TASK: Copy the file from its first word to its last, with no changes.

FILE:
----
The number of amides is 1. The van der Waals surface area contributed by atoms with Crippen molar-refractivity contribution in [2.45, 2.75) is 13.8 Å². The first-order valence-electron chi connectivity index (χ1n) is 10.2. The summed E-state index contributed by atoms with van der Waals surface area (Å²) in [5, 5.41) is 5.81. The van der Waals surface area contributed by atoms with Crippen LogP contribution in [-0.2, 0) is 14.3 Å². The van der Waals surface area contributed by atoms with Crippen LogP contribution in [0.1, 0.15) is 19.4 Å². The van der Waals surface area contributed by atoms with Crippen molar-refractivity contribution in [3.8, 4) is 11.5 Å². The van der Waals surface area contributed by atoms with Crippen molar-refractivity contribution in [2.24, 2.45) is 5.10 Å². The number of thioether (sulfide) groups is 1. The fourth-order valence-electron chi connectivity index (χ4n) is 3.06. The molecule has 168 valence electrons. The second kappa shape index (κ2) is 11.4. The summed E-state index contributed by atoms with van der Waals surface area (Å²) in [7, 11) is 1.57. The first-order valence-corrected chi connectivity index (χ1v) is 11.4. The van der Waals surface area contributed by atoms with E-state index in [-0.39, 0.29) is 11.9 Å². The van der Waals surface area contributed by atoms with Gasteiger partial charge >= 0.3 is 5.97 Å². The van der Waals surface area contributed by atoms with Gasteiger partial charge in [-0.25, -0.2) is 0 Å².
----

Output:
The number of amides is 1. The van der Waals surface area contributed by atoms with Crippen molar-refractivity contribution in [2.45, 2.75) is 13.8 Å². The first-order valence-electron chi connectivity index (χ1n) is 10.2. The summed E-state index contributed by atoms with van der Waals surface area (Å²) in [5, 5.41) is 5.81. The van der Waals surface area contributed by atoms with Crippen LogP contribution in [-0.2, 0) is 14.3 Å². The van der Waals surface area contributed by atoms with Crippen LogP contribution in [0.1, 0.15) is 19.4 Å². The van der Waals surface area contributed by atoms with Crippen molar-refractivity contribution in [3.8, 4) is 11.5 Å². The van der Waals surface area contributed by atoms with Crippen molar-refractivity contribution in [2.24, 2.45) is 5.10 Å². The number of thioether (sulfide) groups is 1. The fourth-order valence-electron chi connectivity index (χ4n) is 3.06. The molecule has 168 valence electrons. The second kappa shape index (κ2) is 11.4. The summed E-state index contributed by atoms with van der Waals surface area (Å²) in [7, 11) is 1.57. The first-order valence-corrected chi connectivity index (χ1v) is 11.4. The van der Waals surface area contributed by atoms with E-state index in [-0.39, 0.29) is 11.9 Å². The van der Waals surface area contributed by atoms with Gasteiger partial charge >= 0.3 is 5.97 Å². The van der Waals surface area contributed by atoms with Gasteiger partial charge in [-0.25, -0.2) is 0 Å².